If you know of more places to volunteer and count river herring, please list them in the comments below!

2013 Clean Regattas Season

Colorful spinnakers at the 2013 St. Maarten Heineken Regatta. Photo credit ©Bob Grieser/OUTSIDEIMAGES.COM

Colorful spinnakers at the 2013 St. Maarten Heineken Regatta. Photo credit ©Bob Grieser/OUTSIDEIMAGES.COM

The 2013 Clean Regattas season is off to a fantastic start with our first Clean Regatta in Japan kicking of the year! Next the fifth year of participation from the St. Maarten Heineken Regatta lead to their first gold level certification, and currently Bacardi Miami Sailing Week is aiming for bronze level certification for the first time! Clean Regattas produce less waste, reduce an events environmental impact, and raise awareness of ocean conservation. Register your regatta today! Below is a list of regattas currently registered for 2013!

PLATINUM
Louis Vuitton Cup – San Francisco, CA, July 4 – August 30
Red Bull Youth America’s Cup – San Francisco, CA, September 1 – 4
America’s Cup Finals – San Francisco, CA, September 7 – 21

GOLD
San Diego Yacht Club – San Diego, CA, Full 2013 Season
St. Maarten Heineken Regatta – St. Maarten, Feb. 28 – March 3
BVI Spring Regatta – Nanny Cay Marina, March 25 -31=
Sperry Top-Sider Charleston Race Week – Charleston, SC, April 18 – 21
Nantucket Race Week – Nantucket Community Sailing, August 10 – 18

SILVER
MC Nationals – Clear Lake Yacht Club-MC Sailing Association, June 26 – 29
Vineyard Cup – Sail Martha’s Vineyard, July 12 – 14

BRONZE
BACARDI Miami Sailing Week – Miami, FL, March 3 – 9
Regata Internacional Bahia de Banderas – Vallarta Yacht Club, March 19 – 23
WesMex International Small Boat Regatta – Vallarta Yacht Club, April 18 – 21
Antigua Sailing Week – Antigua Yacht Club, April 27 – May 3
SJRYC Centennial Year Rhumbline Regatta – St. Joseph River Yacht Club, June 14 – 15CleanRegattas_Logo_Copyright2
Emerald Cup Regatta
 – Triton Yacht Club, June 28 – 30

PARTICIPANT
Hayama Marine Yacht Club – Toyko, Japan, Feb. 3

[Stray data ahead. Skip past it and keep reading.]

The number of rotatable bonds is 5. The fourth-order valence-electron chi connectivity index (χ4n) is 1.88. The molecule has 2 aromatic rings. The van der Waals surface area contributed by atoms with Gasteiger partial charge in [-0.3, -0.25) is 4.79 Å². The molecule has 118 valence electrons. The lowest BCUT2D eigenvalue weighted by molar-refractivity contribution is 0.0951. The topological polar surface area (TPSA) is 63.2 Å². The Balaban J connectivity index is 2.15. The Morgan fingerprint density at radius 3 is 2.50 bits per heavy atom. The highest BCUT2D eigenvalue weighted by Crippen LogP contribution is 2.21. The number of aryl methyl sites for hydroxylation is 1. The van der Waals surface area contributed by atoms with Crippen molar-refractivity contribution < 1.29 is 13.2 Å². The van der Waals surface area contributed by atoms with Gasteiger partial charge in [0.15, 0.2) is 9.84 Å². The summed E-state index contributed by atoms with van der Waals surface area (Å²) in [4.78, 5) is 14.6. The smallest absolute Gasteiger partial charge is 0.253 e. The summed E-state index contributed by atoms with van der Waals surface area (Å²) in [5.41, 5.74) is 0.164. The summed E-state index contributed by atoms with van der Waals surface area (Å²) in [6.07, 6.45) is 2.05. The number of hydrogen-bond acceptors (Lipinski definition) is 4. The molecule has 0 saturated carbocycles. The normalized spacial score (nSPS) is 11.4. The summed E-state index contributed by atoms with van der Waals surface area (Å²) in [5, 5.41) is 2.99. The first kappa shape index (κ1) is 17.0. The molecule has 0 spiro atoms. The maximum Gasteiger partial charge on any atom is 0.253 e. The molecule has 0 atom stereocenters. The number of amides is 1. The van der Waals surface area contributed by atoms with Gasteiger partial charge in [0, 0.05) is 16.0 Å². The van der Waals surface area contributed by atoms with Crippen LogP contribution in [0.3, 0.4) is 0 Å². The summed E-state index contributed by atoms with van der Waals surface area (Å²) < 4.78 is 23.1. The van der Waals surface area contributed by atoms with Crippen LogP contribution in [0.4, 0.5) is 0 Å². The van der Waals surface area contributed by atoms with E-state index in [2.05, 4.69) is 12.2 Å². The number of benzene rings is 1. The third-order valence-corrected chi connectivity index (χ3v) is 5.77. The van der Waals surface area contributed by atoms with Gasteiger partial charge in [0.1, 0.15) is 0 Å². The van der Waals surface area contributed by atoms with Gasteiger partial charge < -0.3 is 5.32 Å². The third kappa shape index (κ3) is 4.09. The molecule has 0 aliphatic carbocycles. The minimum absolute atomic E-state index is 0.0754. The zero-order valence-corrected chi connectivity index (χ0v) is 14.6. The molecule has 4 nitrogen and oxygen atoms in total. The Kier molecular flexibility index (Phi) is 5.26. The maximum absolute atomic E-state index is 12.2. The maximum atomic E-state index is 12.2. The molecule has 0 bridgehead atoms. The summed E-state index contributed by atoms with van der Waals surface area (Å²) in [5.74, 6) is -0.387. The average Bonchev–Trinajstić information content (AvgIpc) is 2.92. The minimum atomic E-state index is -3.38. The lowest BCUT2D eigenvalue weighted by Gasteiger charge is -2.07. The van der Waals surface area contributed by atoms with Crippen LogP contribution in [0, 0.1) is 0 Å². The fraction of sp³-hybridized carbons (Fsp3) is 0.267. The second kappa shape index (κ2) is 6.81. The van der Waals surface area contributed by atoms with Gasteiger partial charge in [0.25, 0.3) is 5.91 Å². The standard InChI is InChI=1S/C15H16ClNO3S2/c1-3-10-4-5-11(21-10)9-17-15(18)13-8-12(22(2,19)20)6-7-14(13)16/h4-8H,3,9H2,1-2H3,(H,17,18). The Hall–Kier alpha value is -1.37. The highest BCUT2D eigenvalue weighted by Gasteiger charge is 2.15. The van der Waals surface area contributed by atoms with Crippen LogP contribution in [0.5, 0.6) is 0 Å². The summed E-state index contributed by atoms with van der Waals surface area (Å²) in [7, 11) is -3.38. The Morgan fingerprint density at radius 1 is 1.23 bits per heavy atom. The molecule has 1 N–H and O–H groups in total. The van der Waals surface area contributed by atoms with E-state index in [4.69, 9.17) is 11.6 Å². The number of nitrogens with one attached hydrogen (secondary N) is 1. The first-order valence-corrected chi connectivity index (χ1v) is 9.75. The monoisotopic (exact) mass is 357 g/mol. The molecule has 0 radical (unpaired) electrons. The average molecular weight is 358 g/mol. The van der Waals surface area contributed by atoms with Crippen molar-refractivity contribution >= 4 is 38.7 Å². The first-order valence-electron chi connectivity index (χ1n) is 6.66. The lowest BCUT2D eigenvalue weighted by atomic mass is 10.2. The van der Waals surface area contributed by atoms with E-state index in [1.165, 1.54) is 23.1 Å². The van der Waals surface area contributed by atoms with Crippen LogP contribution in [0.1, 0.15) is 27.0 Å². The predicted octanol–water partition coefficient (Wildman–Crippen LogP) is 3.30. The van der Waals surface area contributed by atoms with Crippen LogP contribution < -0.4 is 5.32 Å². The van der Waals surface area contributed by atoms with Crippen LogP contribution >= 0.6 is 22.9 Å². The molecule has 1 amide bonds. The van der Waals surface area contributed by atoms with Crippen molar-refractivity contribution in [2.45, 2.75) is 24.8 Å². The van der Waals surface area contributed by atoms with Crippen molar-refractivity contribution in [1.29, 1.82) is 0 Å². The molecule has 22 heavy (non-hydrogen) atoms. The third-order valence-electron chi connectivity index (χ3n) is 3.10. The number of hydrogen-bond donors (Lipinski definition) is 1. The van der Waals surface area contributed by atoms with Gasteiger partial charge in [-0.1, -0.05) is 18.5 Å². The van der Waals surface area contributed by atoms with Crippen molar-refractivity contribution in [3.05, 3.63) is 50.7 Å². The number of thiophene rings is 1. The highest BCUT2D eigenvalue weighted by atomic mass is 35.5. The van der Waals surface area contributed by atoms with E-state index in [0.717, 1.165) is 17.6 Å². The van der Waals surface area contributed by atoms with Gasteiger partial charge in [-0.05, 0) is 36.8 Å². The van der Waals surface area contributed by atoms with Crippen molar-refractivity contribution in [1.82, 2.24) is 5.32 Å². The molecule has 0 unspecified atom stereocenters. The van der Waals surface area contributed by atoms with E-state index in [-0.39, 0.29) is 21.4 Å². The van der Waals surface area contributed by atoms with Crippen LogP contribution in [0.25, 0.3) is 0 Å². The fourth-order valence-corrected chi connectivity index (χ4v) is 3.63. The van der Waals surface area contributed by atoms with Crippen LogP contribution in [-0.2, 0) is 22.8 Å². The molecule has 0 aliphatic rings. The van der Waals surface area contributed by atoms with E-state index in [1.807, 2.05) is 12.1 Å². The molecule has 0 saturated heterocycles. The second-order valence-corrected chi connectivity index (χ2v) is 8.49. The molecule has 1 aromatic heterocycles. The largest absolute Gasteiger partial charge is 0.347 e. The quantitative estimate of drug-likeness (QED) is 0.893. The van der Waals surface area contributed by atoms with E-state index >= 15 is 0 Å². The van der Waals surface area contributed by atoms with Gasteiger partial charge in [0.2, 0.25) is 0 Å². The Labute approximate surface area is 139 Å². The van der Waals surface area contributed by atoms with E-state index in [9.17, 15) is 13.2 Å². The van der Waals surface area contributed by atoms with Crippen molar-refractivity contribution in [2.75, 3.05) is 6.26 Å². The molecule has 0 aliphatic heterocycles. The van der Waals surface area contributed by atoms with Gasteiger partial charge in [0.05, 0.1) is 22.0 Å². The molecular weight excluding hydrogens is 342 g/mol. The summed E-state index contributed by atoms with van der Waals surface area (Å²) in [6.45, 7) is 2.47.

Barbados Mount Gay Rum Regatta – Barbados, May 16 – 19
Sails Up 4 Cancer – Mystic River Yacht Club, June 21 – 22

St. Maarten Heineken Regatta

The St. Maarten Heineken Regatta started today! Race organizers have been working hard to mitigate their environmental impact on this beautiful island. While there are many challenges faced to make an event in the Caribbean a Gold Level Clean Regatta, organizers have found creative ways to reduce their environmental impact and raise awareness of the importance of ocean conservation. (See the list below pictures)

1.Biodegradable Water Bottles
2.Supporting conservation on island by collecting donations for Nature Foundation
3.Reusable water bottles & coffee tumblers given out in goody bags & to volunteers
4.Cups and bags used made from plant sourced biodegradable materials
5.Eliminated use of straws, reducing plastic waste
6.Education through Regatta Art Competition
7. Raising awareness of ocean conservation with Sailors for the Sea Clean Regattas messaging
8. Boats participating in regatta are not allowed to throw trash overboard
9. Trash bins are well placed and readily available at top of docks
10. Reusable Trophies
11. Paper free results & no flyers in goody bag – this has helped the regatta reduce paper use by at least 6 cases over the years.
12. Recycling – first year they are able to recycle cans & water bottles!
13. Beach Clean Up – Clean St. Maarten hired during event, and they will hold a second clean up with children after the event.
14. Reusable bow stickers
15. Gill the tech gear sponsor provided shirts made from 100% Recycled Polyester for regatta staff, additional some of the regatta merchandise is made from this material as well.